TRISC=%00000000 ' All PortC is Output
    CMCON=%00000111 ' Disable Comparators
    CVRCON=%00000000 ' Disable Reference Module
    OPTION_REG.7=0 ' Enable Weak Pull-Up's
    Pause 2000
    ButtonPRESS var PortB.4 ' Push Button
    WORDVariable var WORD

    PromptLoop:
    Serout PortC.1,6, [$FE,1,"Press Button..."]
    While ButtonPRESS=1:Wend ' Wait here until Button Pressed
    READ 0,WORDVariable.HighByte ' Reconstruct Word variable from EEPROM
    READ 1,WORDVariable.LowByte
    Serout PortC.1,6, [$FE,1,"Reading=",#WORDVariable] ' Display Result
    While ButtonPress=0:Wend ' Wait here as long as finger is on Button
    Goto PromptLoop
    '
    End

    Thanks for the time, appreciate it very much,
    joe

  10. #10
    Join Date
    Sep 2004
    Location
    montreal, canada
    Posts
    6,898

    Default

    Make sure your PIC programmer program the EEPROM location, unless.. you may read an empty EEPROM $FFFF

    Now depending of how you wrote your DATA line, this may work.. or not.

    Code:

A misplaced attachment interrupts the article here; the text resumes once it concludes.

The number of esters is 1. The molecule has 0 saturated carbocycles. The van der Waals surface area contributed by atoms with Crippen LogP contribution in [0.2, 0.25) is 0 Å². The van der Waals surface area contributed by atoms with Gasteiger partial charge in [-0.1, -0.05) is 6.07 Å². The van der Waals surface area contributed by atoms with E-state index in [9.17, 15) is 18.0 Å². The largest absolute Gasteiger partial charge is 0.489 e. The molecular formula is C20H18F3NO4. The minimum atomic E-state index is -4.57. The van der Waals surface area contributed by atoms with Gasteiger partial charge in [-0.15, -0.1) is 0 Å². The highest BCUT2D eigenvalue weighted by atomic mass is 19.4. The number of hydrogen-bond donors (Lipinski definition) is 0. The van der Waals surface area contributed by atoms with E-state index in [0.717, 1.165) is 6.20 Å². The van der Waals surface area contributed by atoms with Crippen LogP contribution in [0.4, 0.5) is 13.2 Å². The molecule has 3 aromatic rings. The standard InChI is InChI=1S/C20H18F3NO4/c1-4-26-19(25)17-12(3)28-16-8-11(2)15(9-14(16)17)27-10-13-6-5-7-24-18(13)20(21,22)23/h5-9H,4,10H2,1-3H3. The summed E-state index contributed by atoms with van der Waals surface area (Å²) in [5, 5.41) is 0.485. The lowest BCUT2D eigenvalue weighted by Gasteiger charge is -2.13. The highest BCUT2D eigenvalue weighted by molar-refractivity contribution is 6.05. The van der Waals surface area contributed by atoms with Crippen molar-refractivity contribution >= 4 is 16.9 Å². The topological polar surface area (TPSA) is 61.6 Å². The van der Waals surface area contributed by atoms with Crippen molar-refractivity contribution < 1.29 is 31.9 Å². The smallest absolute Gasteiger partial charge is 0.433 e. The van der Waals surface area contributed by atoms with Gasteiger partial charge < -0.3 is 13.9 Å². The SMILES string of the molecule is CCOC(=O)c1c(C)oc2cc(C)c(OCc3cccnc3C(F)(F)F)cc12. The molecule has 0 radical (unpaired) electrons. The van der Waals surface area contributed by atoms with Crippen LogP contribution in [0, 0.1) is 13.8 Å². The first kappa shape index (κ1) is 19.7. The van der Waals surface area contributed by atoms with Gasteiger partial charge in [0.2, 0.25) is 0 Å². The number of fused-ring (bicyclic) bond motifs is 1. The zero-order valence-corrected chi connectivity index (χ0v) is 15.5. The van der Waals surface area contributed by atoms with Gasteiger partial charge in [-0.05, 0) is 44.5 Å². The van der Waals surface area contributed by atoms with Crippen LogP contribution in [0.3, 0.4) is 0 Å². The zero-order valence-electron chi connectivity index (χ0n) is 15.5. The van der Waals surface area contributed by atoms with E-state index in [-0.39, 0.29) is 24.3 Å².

data  @0, WORD 9999
    should work.

    Your PICProgrammer software should allow to see the EEPROM section, just compile your code, import the .HEX and look if your data is saved in the EEPROM.
    Last edited by mister_e; - 24th November 2007 at 17:17.
    Steve

    It's not a bug, it's a random feature.
    There's no problem, only learning opportunities.

  11. #11

    Question Data in Address 0 keeps overwriting...

    Thanks all, I got it to work. But I've noticed that every time I compile it the data '9999' in Address 0 restarts to 655535. How can I prevent it from overwriting. So that every time I check Address 0 the same data will show.



    Thanks all,
    joe